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What I did :

  1. Performed svn up
  2. Renamed a folder from foo to bar
  3. Again performed svn up and got the conflict : local delete, incoming edit upon update

But why ?

  • I did svn log -v and found no commit post step 1
  • So, in that case svn should understand that I am renaming foo to bar
  • Why to raise a conflict if no one else has made changes to foo ?

Please explain how does svn looks at this situation ?

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2 Answers 2

up vote 2 down vote accepted

Cause: SVN does not know that you renamed the directory. In the meanwhile someone edited files in the directory and SVN is trying to find it in order to update. To rename the directory properly: rename it back to the old name locally and then run svn rename command (do svn rename --help for more info). You do not have to commit right away.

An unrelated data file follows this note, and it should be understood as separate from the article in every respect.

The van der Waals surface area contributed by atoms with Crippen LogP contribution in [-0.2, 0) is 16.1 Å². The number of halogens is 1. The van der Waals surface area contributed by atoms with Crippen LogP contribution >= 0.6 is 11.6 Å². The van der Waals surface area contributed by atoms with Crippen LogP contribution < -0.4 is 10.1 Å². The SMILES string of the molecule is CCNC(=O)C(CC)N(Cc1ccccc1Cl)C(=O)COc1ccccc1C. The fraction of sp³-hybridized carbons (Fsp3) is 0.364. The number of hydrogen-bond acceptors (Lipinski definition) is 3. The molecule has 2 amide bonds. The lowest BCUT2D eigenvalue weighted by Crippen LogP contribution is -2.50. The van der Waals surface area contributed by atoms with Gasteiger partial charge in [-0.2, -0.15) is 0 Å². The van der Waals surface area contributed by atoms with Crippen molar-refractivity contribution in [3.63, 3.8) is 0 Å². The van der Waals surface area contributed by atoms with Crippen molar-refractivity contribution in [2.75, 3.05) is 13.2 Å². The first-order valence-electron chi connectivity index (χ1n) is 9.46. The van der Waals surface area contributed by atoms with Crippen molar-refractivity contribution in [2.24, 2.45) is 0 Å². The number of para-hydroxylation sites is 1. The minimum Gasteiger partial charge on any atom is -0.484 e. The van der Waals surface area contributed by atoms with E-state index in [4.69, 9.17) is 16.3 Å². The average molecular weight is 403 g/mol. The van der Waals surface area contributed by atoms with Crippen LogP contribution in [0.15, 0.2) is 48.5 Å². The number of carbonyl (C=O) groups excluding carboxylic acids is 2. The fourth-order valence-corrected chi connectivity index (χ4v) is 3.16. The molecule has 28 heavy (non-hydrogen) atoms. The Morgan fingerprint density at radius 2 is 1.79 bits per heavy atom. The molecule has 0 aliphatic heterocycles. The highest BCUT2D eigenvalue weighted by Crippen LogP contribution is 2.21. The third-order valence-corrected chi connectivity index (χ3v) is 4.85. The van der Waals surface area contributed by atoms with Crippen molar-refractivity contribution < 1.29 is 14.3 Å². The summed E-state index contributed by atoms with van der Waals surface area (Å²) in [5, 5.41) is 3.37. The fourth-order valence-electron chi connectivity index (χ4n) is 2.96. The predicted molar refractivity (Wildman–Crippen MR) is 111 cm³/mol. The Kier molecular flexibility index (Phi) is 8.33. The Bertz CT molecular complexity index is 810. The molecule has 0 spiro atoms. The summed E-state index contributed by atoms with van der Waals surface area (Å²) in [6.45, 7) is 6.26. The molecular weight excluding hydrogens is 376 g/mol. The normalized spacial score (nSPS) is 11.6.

Note that svn log prints out the log starting with BASE revision - i.e. the last updated revision of your working copy, so you need to do svn log foo@HEAD to really see if anybody changed it.

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Informative.. Didn't knew that it will log from BASE. –  Yugal Jindle Jun 4 '12 at 9:33

To rename a directory you have to use the svn rename command. If you want to recover your directory : delete it (right click -> delete) and do an svn up

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This is not my question - How to rename in svn. My question is when and why is this conflict raised ? –  Yugal Jindle Jun 4 '12 at 8:55

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